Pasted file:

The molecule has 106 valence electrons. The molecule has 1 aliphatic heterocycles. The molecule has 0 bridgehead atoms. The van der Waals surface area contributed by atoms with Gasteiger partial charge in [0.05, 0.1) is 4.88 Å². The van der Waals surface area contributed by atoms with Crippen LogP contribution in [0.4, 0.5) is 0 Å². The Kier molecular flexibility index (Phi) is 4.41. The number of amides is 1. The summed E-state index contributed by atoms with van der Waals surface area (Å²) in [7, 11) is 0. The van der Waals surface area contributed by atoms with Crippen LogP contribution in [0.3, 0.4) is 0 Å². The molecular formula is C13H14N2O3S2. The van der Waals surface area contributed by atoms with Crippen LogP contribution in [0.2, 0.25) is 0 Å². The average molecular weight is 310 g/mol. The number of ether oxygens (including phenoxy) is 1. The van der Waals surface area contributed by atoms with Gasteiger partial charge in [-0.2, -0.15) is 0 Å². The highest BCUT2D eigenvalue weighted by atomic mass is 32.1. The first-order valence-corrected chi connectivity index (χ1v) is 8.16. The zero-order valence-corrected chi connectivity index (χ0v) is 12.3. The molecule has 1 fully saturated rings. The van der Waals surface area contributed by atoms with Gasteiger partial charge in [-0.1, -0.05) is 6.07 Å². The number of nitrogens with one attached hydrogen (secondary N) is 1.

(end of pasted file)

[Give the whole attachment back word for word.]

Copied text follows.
The molecule has 106 valence electrons. The molecule has 1 aliphatic heterocycles. The molecule has 0 bridgehead atoms. The van der Waals surface area contributed by atoms with Gasteiger partial charge in [0.05, 0.1) is 4.88 Å². The van der Waals surface area contributed by atoms with Crippen LogP contribution in [0.4, 0.5) is 0 Å². The Kier molecular flexibility index (Phi) is 4.41. The number of amides is 1. The summed E-state index contributed by atoms with van der Waals surface area (Å²) in [7, 11) is 0. The van der Waals surface area contributed by atoms with Crippen LogP contribution in [0.3, 0.4) is 0 Å². The molecular formula is C13H14N2O3S2. The van der Waals surface area contributed by atoms with Crippen LogP contribution in [0.2, 0.25) is 0 Å². The average molecular weight is 310 g/mol. The number of ether oxygens (including phenoxy) is 1. The van der Waals surface area contributed by atoms with Gasteiger partial charge in [-0.2, -0.15) is 0 Å². The highest BCUT2D eigenvalue weighted by atomic mass is 32.1. The first-order valence-corrected chi connectivity index (χ1v) is 8.16. The zero-order valence-corrected chi connectivity index (χ0v) is 12.3. The molecule has 1 fully saturated rings. The van der Waals surface area contributed by atoms with Gasteiger partial charge in [-0.1, -0.05) is 6.07 Å². The number of nitrogens with one attached hydrogen (secondary N) is 1.